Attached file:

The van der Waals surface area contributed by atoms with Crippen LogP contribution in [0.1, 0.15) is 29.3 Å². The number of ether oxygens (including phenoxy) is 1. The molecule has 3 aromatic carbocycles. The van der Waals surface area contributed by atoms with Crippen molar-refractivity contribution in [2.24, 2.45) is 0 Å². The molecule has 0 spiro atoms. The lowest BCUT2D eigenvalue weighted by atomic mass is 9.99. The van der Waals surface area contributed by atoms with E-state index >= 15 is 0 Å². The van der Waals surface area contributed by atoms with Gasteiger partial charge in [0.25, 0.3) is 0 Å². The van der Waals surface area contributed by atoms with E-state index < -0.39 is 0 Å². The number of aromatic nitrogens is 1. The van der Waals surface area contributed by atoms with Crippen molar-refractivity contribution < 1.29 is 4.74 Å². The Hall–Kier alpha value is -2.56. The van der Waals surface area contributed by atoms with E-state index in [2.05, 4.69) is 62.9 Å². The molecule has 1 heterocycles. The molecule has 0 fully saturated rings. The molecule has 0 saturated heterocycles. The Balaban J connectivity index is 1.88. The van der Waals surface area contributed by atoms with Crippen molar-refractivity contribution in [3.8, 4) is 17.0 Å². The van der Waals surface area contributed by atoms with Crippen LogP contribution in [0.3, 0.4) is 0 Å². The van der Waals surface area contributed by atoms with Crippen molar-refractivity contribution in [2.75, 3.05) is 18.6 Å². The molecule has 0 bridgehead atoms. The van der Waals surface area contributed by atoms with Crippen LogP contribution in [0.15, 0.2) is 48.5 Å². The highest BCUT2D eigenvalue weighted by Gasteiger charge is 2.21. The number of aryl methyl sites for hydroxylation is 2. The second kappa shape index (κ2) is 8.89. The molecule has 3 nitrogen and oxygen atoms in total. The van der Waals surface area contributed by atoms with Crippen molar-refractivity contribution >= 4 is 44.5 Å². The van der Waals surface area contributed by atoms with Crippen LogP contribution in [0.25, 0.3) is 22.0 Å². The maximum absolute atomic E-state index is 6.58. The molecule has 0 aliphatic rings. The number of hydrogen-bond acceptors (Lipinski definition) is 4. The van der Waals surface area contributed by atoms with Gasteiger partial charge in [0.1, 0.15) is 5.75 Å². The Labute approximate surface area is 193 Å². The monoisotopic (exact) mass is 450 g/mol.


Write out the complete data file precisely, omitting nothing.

The van der Waals surface area contributed by atoms with Crippen LogP contribution in [0.1, 0.15) is 29.3 Å². The number of ether oxygens (including phenoxy) is 1. The molecule has 3 aromatic carbocycles. The van der Waals surface area contributed by atoms with Crippen molar-refractivity contribution in [2.24, 2.45) is 0 Å². The molecule has 0 spiro atoms. The lowest BCUT2D eigenvalue weighted by atomic mass is 9.99. The van der Waals surface area contributed by atoms with E-state index >= 15 is 0 Å². The van der Waals surface area contributed by atoms with Gasteiger partial charge in [0.25, 0.3) is 0 Å². The van der Waals surface area contributed by atoms with E-state index < -0.39 is 0 Å². The number of aromatic nitrogens is 1. The van der Waals surface area contributed by atoms with Crippen molar-refractivity contribution < 1.29 is 4.74 Å². The Hall–Kier alpha value is -2.56. The van der Waals surface area contributed by atoms with E-state index in [2.05, 4.69) is 62.9 Å². The molecule has 1 heterocycles. The molecule has 0 fully saturated rings. The molecule has 0 saturated heterocycles. The Balaban J connectivity index is 1.88. The van der Waals surface area contributed by atoms with Crippen molar-refractivity contribution in [3.8, 4) is 17.0 Å². The van der Waals surface area contributed by atoms with Crippen LogP contribution in [0.3, 0.4) is 0 Å². The van der Waals surface area contributed by atoms with Crippen molar-refractivity contribution in [2.75, 3.05) is 18.6 Å². The molecule has 0 bridgehead atoms. The van der Waals surface area contributed by atoms with Crippen LogP contribution in [0.15, 0.2) is 48.5 Å². The highest BCUT2D eigenvalue weighted by Gasteiger charge is 2.21. The number of aryl methyl sites for hydroxylation is 2. The second kappa shape index (κ2) is 8.89. The molecule has 3 nitrogen and oxygen atoms in total. The van der Waals surface area contributed by atoms with Crippen molar-refractivity contribution >= 4 is 44.5 Å². The van der Waals surface area contributed by atoms with Crippen LogP contribution in [0.25, 0.3) is 22.0 Å². The maximum absolute atomic E-state index is 6.58. The molecule has 0 aliphatic rings. The number of hydrogen-bond acceptors (Lipinski definition) is 4. The van der Waals surface area contributed by atoms with Gasteiger partial charge in [0.1, 0.15) is 5.75 Å². The Labute approximate surface area is 193 Å². The monoisotopic (exact) mass is 450 g/mol.